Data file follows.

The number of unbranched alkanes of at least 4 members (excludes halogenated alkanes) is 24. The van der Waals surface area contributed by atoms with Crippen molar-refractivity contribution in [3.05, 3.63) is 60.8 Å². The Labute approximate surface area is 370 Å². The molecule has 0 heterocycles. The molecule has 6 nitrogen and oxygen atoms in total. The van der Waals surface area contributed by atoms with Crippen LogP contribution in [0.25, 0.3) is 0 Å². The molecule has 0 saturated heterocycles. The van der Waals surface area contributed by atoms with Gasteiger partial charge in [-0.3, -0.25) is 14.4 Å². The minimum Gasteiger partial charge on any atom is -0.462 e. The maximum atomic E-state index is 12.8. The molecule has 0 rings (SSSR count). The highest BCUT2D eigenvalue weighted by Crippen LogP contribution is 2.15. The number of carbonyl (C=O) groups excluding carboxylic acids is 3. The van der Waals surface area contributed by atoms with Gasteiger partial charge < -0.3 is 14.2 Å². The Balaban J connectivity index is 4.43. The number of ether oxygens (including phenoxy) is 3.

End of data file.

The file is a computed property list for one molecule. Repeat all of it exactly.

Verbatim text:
The number of unbranched alkanes of at least 4 members (excludes halogenated alkanes) is 24. The van der Waals surface area contributed by atoms with Crippen molar-refractivity contribution in [3.05, 3.63) is 60.8 Å². The Labute approximate surface area is 370 Å². The molecule has 0 heterocycles. The molecule has 6 nitrogen and oxygen atoms in total. The van der Waals surface area contributed by atoms with Crippen LogP contribution in [0.25, 0.3) is 0 Å². The molecule has 0 saturated heterocycles. The van der Waals surface area contributed by atoms with Gasteiger partial charge in [-0.3, -0.25) is 14.4 Å². The minimum Gasteiger partial charge on any atom is -0.462 e. The maximum atomic E-state index is 12.8. The molecule has 0 rings (SSSR count). The highest BCUT2D eigenvalue weighted by Crippen LogP contribution is 2.15. The number of carbonyl (C=O) groups excluding carboxylic acids is 3. The van der Waals surface area contributed by atoms with Gasteiger partial charge < -0.3 is 14.2 Å². The Balaban J connectivity index is 4.43. The number of ether oxygens (including phenoxy) is 3.